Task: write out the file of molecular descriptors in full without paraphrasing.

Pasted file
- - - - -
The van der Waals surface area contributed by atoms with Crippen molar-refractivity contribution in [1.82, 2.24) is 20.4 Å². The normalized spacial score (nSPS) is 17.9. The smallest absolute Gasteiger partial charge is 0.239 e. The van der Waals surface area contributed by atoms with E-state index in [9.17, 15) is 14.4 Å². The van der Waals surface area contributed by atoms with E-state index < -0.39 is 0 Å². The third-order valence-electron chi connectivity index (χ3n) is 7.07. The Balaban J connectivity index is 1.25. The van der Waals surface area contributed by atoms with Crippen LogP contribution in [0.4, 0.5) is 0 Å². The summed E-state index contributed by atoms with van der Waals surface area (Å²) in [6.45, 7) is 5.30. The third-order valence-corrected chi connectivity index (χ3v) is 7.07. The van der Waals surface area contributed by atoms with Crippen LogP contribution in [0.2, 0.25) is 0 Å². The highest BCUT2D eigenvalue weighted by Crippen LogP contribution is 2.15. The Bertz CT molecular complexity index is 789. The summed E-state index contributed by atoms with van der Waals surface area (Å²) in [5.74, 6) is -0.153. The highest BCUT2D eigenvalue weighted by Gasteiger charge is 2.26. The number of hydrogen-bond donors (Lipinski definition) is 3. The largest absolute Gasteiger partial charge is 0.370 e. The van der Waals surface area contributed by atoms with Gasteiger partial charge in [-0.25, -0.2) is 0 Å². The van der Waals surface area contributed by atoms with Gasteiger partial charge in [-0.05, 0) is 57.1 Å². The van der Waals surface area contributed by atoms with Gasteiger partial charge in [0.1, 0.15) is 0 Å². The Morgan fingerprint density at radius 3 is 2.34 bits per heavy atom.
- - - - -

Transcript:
The van der Waals surface area contributed by atoms with Crippen molar-refractivity contribution in [1.82, 2.24) is 20.4 Å². The normalized spacial score (nSPS) is 17.9. The smallest absolute Gasteiger partial charge is 0.239 e. The van der Waals surface area contributed by atoms with E-state index in [9.17, 15) is 14.4 Å². The van der Waals surface area contributed by atoms with E-state index < -0.39 is 0 Å². The third-order valence-electron chi connectivity index (χ3n) is 7.07. The Balaban J connectivity index is 1.25. The van der Waals surface area contributed by atoms with Crippen LogP contribution in [0.4, 0.5) is 0 Å². The summed E-state index contributed by atoms with van der Waals surface area (Å²) in [6.45, 7) is 5.30. The third-order valence-corrected chi connectivity index (χ3v) is 7.07. The van der Waals surface area contributed by atoms with Crippen LogP contribution in [0.2, 0.25) is 0 Å². The highest BCUT2D eigenvalue weighted by Crippen LogP contribution is 2.15. The Bertz CT molecular complexity index is 789. The summed E-state index contributed by atoms with van der Waals surface area (Å²) in [5.74, 6) is -0.153. The highest BCUT2D eigenvalue weighted by Gasteiger charge is 2.26. The number of hydrogen-bond donors (Lipinski definition) is 3. The largest absolute Gasteiger partial charge is 0.370 e. The van der Waals surface area contributed by atoms with Gasteiger partial charge in [-0.25, -0.2) is 0 Å². The van der Waals surface area contributed by atoms with Gasteiger partial charge in [-0.05, 0) is 57.1 Å². The van der Waals surface area contributed by atoms with Gasteiger partial charge in [0.1, 0.15) is 0 Å². The Morgan fingerprint density at radius 3 is 2.34 bits per heavy atom.